Flynn could be the Raiders' starter next year, while the Seahawks would be left without a backup quarterback.
The Seahawks may give Matt Flynn another chance to be a starting quarterback after all.
Only this time, that chance would come in Oakland.
The Seahawks are nearing an agreement to trade their backup quarterback to the Raiders. There was no announcement nor confirmation from either team, and the deal may not be finalized until next week, but the NFL Network reported Seattle had agreed to draft-pick compensation. Those pick(s), however, might not be until future years.
Seattle signed Flynn, 27, a year ago when he was an unrestricted free agent, giving him a three-year contract and an opportunity to compete for the starting job. Russell Wilson won that job, though, putting Flynn back in the position he has been for much of his career: backup.
- Costco will buy most farmed salmon from Norway, not Chile
- Mariners prospect hit by boat dies at age 20
- Let's cut traffic by road rationing, Italian style
- Italian court throws out Knox conviction once and for all
- Russell Wilson hits homer with Texas Rangers
Most Read Stories
He filled that role at Louisiana State behind JaMarcus Russell, who would become the No. 1 pick in the draft. A seventh-round choice coming out of college, Flynn spent four seasons behind Aaron Rodgers in Green Bay. Flynn twice started in place of an injured Rodgers, throwing for 731 yards and nine touchdowns.
When Seattle signed him, most expected Flynn to become the team’s starter, including Mike McCarthy, who coached Flynn for four years in Green Bay and had gone so far as comparing him to Rich Gannon, a former NFL MVP. Wilson won Seattle’s starting job after he started the third exhibition game in Kansas City, a game Flynn could not play because of a sore elbow. Flynn did not throw his first regular-season pass for the Seahawks until December, when he played the second half of a blowout victory against Arizona.
Wilson’s selection as the starter remained a source of debate early in the season, but after Seattle ended the season with five consecutive victories and stood 30 seconds from winning a second consecutive road playoff game, it was clear Flynn’s only chance at playing in Seattle would come if Wilson were injured.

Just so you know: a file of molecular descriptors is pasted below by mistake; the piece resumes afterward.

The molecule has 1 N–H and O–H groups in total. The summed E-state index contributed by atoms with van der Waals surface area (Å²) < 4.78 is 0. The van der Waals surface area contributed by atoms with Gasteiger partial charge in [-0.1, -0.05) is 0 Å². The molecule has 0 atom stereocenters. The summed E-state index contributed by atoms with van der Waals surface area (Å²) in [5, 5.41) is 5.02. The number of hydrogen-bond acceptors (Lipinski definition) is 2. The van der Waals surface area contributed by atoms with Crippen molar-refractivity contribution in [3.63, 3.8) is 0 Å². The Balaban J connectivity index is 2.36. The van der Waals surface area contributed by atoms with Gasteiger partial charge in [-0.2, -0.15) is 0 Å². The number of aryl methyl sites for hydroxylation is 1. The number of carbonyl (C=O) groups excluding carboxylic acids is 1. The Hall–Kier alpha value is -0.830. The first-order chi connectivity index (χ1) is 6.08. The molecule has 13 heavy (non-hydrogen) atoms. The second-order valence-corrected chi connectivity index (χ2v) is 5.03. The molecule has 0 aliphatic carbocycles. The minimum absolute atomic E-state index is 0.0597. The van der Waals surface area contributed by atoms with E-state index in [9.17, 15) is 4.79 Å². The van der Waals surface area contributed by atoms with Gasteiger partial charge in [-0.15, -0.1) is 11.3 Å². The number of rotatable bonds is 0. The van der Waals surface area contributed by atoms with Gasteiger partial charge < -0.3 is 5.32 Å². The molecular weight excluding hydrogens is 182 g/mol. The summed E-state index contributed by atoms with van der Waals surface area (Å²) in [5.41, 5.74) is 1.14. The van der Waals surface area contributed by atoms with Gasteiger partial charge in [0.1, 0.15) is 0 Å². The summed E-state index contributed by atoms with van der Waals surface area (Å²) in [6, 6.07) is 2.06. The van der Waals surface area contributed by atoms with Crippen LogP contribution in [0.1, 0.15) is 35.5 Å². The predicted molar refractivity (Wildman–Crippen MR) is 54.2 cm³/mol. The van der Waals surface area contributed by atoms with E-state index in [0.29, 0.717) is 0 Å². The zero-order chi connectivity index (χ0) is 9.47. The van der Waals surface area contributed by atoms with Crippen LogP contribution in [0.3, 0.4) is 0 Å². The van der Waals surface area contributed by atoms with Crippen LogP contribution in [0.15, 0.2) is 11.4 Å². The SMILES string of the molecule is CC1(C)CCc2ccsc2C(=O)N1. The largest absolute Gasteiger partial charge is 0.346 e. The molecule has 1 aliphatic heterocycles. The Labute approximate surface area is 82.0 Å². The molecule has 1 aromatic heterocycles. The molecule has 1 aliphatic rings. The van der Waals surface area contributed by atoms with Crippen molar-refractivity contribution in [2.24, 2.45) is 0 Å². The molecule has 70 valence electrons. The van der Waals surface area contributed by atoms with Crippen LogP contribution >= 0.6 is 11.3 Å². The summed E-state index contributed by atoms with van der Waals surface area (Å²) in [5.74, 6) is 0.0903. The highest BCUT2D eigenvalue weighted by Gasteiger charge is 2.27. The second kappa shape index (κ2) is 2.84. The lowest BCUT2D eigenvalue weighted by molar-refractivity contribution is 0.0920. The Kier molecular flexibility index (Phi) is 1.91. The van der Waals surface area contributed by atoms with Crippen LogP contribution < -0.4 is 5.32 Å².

Seattle general manager John Schneider had said Seattle expected to keep Flynn through 2013, but he never denied the team was listening to offers.
The opportunity in Oakland emerged as the Raiders prepare to part ways with Carson Palmer, who is scheduled to make $13 million in 2013. Oakland wanted him to accept a pay cut to remain on the team.
Receiver Doug Baldwin offered his congratulations to Flynn about the new opportunity in Oakland via Twitter, but later indicated that it was premature with nothing official.
While it’s pretty clear where Flynn is headed, two questions remain:
1) What did Seattle get?
The Raiders hold only three picks in the first five rounds of this year’s draft. Oakland has traded its second-round pick and given up its fifth-round choice to acquire linebacker Aaron Curry from Seattle two years ago. It’s possible the two teams could swap third-round picks this year with Oakland providing an additional pick next year.
2) What will Seattle do for a backup?
Wilson will be the only quarterback on the team’s roster after the deal. Josh Portis, Seattle’s No. 3 quarterback in 2011, was released from the practice squad last year and is now with Toronto in the Canadian Football League. One player to keep an eye on: Colt McCoy. He’s on the Browns’ roster but may become available. Tyler Thigpen is another quarterback with NFL experience who is currently on the market.
Flynn was scheduled to earn $5.25 million in salary this season, and dealing him will result in salary-cap savings of $3.25 million this year.
Danny O’Neil: 206-464-2364 or email@example.com.
On Twitter @dannyoneil